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Nicholas A. Turiano

Bio: Nicholas A. Turiano is an academic researcher from West Virginia University. The author has contributed to research in topics: Personality & Big Five personality traits. The author has an hindex of 23, co-authored 62 publications receiving 2154 citations. Previous affiliations of Nicholas A. Turiano include University of Virginia & University of Rochester.


Papers
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Journal ArticleDOI
TL;DR: Having a purpose in life appears to widely buffer against mortality risk across the adult years, using data from the longitudinal Midlife in the United States (MIDUS) sample.
Abstract: Having a purpose in life has been cited consistently as an indicator of healthy aging for several reasons, including its potential for reducing mortality risk. In the current study, we sought to extend previous findings by examining whether purpose in life promotes longevity across the adult years, using data from the longitudinal Midlife in the United States (MIDUS) sample. Proportional-hazards models demonstrated that purposeful individuals lived longer than their counterparts did during the 14 years after the baseline assessment, even when controlling for other markers of psychological and affective well-being. Moreover, these longevity benefits did not appear to be conditional on the participants' age, how long they lived during the follow-up period, or whether they had retired from the workforce. In other words, having a purpose in life appears to widely buffer against mortality risk across the adult years.

323 citations

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TL;DR: Findings demonstrate that a full understanding of the link between personality and health requires consideration of trait change as well as trait level.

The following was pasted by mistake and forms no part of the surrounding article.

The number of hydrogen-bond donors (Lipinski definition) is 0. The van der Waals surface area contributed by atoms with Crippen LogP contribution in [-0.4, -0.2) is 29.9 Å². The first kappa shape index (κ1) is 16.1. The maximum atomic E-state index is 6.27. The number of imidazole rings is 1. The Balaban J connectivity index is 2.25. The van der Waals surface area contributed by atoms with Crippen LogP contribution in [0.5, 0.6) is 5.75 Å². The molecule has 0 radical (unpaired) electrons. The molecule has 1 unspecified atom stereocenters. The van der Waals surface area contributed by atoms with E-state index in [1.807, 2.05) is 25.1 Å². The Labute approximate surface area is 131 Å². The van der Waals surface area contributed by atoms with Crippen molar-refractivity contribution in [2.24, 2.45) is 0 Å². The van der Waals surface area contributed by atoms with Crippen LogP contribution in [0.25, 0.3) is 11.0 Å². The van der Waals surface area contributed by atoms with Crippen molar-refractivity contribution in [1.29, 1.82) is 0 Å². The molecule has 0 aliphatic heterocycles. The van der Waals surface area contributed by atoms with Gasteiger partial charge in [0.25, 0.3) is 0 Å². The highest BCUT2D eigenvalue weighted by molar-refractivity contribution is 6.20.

Abstract: PERSONALITY traits have emerged in recent years as predictors of important health outcomes (Hampson & Friedman, 2008). For example, high neuroticism and low conscientiousness are each associated with earlier mortality (Friedman et al., 1993; Wilson, Mendes de Leon, Bienas, Evans, & Bennett, 2004). However, a small number of recent studies demonstrated that not only does personality level predict key health outcomes but so does personality change (Roberts & Mroczek, 2008). Prior studies highlight the importance of considering both trait level and change to predict outcomes as diverse as substance abuse (Hampson, Tildesley, Andrews, Luckyx, & Mroczek, 2010), obesity (Siegler et al., 2003), and mortality (Mroczek & Spiro, 2007). No study, however, has used a large national sample with a wide age range to examine whether both personality level and change predict health outcomes. In the present study, we extend the findings of these prior investigations using the Midlife in the U.S. (MIDUS) survey, a large national longitudinal sample of adult Americans to determine whether personality trait level and change independently predict three distinct self-reported health outcomes.

232 citations

Journal ArticleDOI
TL;DR: The findings suggest, consistent with prior speculation, that average to higher levels of Neuroticism can in some cases be associated with health benefits - in this case when it is accompanied by high Conscientiousness.
Abstract: The current study investigated if the Big 5 personality traits predicted interleukin-6 (IL-6) levels in a national sample over the course of 5 years. In addition, interactions among the Big 5 were tested to provide a more accurate understanding of how personality traits may influence an inflammatory biomarker. Data included 1054 participants in the Midlife Development in the U.S. (MIDUS) biomarkers subproject. The Big 5 personality traits were assessed in 2005–2006 as part of the main MIDUS survey. Medication use, comorbid conditions, smoking behavior, alcohol use, body mass index, and serum levels of IL-6 were assessed in 2005–2009 as part of the biomarkers subproject. Linear regression analyses examined personality associations with IL-6. A significant ConscientiousnessNeuroticism interaction revealed that those high in both Conscientiousness and Neuroticism had lower circulating IL-6 levels than people with all other configurations of Conscientiousness and Neuroticism. Adjustment for health behaviors diminished the magnitude of this association but did not eliminate it, suggesting that lower comorbid conditions and obesity may partly explain the lower inflammation of those high in both Conscientiousness and Neuroticism. Our findings suggest, consistent with prior speculation, that average to higher levels of Neuroticism can in some cases be associated with health benefits – in this case when it is accompanied by high Conscientiousness. Using personality to identify those at risk may lead to greater personalization in the prevention and remediation of chronic inflammation.

173 citations

Journal ArticleDOI